Vice’s Dark Side of the Ring returned last night (Sept. 16) to start the second half of the documentary show’s third season.
The episode (embedded above) focused on the infamous charter flight back to the United States after WWE’s 2002 European tour, known as “The Plane Ride From Hell”. The May ‘02 flight after the Insurrextion PPV in London was delayed for hours due to weather conditions at its destination in Connecticut. During that time the passengers took advantage of an open bar on the plane. What followed was a lot of bad, possibly criminal behavior from the men aboard. That resulted in fines, suspensions, firings, and lawsuits that WWE settled before they went to trial.
Over the past almost 20 years, “The Plane Ride From Hell” has been the focus of a lot of reporting, shoot interviews, and even WWE’s light-hearted Story Time animated series. Two things set Dark Side of the Ring’s accounting apart. One was the lack of WWE influence on the production. The other was the involvement of Heidi Doyle, one of two flight attendants who filed a lawsuit against the company for how they alleged they were treated while working the flight. The company settled out of court with both women.
Allegations that Brock Lesnar and Scott Hall sexually harassed women before and during the flight are mentioned in the latest Dark Side of the Ring (Dustin “Goldust” Rhodes was named in Doyle & Taralyn Cappellano’s lawsuit, but this episode only focuses on Rhodes drunkenly serenading his then-wife Terri Runnels over the PA system). But the most damning allegations are against the legendary Ric Flair.
Flair has repeatedly denied that he harassed or assaulted anyone on the flight, and when asked about the upcoming Dark Side of the Ring episode recently told Renee Paquette, “We’ll see how it plays out, because I was there and I don’t care whose name I gotta drop if the heat falls on me. I know who was where and what and who and what took place. I know the whole story.”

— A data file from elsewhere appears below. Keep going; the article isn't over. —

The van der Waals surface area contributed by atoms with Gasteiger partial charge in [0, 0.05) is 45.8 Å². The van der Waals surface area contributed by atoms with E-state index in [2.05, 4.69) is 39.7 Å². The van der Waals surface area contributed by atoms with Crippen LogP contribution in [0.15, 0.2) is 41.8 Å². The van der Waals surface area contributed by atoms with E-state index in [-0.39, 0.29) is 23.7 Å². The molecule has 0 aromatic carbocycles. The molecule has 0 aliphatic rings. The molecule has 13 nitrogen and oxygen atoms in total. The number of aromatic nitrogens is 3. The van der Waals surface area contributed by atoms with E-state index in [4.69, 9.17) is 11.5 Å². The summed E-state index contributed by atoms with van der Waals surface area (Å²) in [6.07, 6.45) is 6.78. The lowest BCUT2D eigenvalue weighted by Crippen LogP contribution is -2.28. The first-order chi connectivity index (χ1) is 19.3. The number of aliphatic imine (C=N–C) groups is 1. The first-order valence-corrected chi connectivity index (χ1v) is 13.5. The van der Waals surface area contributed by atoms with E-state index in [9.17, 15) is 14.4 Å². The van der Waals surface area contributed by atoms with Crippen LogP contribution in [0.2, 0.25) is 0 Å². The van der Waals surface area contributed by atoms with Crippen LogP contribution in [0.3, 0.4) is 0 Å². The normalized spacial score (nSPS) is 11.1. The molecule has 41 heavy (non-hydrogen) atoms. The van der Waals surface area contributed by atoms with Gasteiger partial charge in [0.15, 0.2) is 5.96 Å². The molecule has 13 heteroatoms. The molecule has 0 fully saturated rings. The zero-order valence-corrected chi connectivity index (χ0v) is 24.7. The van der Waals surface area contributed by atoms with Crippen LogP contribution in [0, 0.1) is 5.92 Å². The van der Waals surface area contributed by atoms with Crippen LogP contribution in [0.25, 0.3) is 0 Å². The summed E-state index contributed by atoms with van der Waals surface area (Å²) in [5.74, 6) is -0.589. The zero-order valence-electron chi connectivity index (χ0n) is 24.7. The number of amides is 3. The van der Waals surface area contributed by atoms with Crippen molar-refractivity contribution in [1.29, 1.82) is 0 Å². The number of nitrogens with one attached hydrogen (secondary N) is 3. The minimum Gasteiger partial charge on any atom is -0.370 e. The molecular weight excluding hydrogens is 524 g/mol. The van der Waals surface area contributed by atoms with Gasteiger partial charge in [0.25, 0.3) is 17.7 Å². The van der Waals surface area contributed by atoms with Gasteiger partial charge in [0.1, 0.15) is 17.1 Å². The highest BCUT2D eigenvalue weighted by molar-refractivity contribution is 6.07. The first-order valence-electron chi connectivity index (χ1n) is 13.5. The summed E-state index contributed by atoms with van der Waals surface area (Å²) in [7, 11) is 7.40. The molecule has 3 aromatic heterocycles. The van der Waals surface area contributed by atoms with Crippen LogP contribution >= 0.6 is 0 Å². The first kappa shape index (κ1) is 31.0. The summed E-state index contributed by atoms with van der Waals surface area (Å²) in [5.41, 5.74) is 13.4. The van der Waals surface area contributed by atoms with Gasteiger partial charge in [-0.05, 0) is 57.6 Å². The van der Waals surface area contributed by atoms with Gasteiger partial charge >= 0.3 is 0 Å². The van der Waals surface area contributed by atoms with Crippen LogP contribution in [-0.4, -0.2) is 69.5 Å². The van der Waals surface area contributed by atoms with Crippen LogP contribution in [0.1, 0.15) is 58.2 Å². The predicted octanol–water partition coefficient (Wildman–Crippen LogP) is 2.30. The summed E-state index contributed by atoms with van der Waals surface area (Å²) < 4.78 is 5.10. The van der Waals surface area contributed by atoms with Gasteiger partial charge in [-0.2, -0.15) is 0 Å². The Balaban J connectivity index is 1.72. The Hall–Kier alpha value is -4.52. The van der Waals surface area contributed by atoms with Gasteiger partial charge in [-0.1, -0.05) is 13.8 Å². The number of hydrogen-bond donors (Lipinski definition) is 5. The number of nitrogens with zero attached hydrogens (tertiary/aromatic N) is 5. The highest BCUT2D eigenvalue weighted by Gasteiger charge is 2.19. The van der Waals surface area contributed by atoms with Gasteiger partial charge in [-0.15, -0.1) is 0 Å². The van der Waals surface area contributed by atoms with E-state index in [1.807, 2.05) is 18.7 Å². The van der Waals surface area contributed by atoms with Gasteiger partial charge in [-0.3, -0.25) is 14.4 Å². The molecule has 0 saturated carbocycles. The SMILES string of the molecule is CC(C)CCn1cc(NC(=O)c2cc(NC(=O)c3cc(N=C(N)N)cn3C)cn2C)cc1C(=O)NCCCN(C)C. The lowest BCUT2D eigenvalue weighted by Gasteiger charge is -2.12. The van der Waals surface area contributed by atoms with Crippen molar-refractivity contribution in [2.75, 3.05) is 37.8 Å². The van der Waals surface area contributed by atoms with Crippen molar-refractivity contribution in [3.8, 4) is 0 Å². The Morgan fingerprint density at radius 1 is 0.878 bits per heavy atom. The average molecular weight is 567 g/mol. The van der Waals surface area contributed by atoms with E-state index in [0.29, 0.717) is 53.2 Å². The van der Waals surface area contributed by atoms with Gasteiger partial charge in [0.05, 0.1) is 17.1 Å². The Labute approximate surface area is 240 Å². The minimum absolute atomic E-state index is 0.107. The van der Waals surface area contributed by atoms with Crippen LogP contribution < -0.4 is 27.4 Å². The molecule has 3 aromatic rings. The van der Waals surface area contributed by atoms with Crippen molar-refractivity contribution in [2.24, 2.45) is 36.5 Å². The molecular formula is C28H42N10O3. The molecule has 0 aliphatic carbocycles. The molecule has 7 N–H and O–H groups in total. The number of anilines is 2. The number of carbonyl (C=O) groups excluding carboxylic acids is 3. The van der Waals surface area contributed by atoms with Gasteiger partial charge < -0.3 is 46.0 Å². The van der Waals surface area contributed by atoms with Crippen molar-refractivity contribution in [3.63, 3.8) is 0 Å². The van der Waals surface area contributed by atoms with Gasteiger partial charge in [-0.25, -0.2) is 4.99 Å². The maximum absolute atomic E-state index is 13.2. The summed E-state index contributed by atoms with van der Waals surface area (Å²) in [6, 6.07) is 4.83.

Doyle’s account is that Flair, wearing only his signature robe, cornered her in the plane’s galley, exposed himself, and forced her to touch him: “He had me back against the back door and I couldn’t move, I couldn’t get away from him. I couldn’t - I couldn’t move. He was spinning around his penis and he wanted me to touch it. He took my hand and put it on him.”
As disturbing as that story is (and it obviously is still a traumatic memory for Doyle), almost as disturbing is how accepted this behavior seems to have been. Vince and Linda McMahon were on this plane. Jim Ross, Rob Van Dam, Tommy Dreamer & PJ “Justin Credible” Polaco were all interviewed for Dark Side of the Ring, and none deny that what Doyle says happened actually happened. JR, then the head of talent relations, says that Flair should have been punished, but wasn’t because he was a “made man”.
The most upsetting take, and the one drawing the most criticism today, came from Dreamer. The former ECW star and current Impact producer downplayed Flair’s behavior as a rib, dismisses criticism of it as essentially “people are too sensitive these days”, and infers that if Doyle was as shaken by the incident as she says, she should have filed criminal charges (she says in the episode that her husband encouraged her to take the settlement from WWE to keep the matter from becoming public, and to protect their daughter).
“He’s just flaunting...stylin’ and profilin’...like the Ric Flair stuff where everybody’s going to laugh about it. Obviously, somebody took offense to it...
“I feel this is trying to portray someone as a sexual predator, and it’s not. It’s a joke, it’s a gag. And today? One thousand percent inappropriate. My hairstyle is inappropriate right now. I am somehow offending someone right now with my double ponytail. How dare I have two ponytails? And my answer is I’m 50 years old I’m happy I have hair. But if you’re asking me, I’ve hung out with Ric Flair, I’ve never seen him try to force his will against anybody.
“If that’s how she [Doyle] felt, maybe she shouldn’t have taken a payout and went to the fullest extent of the law to then put this heinous person in jail. My opinion.”
Trending on Twitter since the episode aired, Dreamer (real name Thomas Laughlin) has also now been suspended by Impact as a result of his comments in Flair’s defense. The company issued a statement to Post Wrestling’s John Pollock:
“We are aware of Mr. Laughlin’s (Tommy Dreamer) comments on Dark Side of the Ring. The views expressed by him in the interview are completely unacceptable. We can confirm Mr. Laughlin was suspended this morning with immediate effect, pending further action”.
Wrestling Observer also reports Dreamer’s “future on SiriusXM’s Busted Open Radio is also in question” after his comments on Dark Side of the Ring.
The consequences for Dreamer will certainly fuel more debate about cancel culture, and other buzzwords. As that plays out, it’s also worth noting that his comments are emblematic of the views which eventually led to last summer’s #SpeakingOut movement - and a reminder that moment was long overdue, and prompted by attitudes which still exist in wrestling locker rooms and society at large today.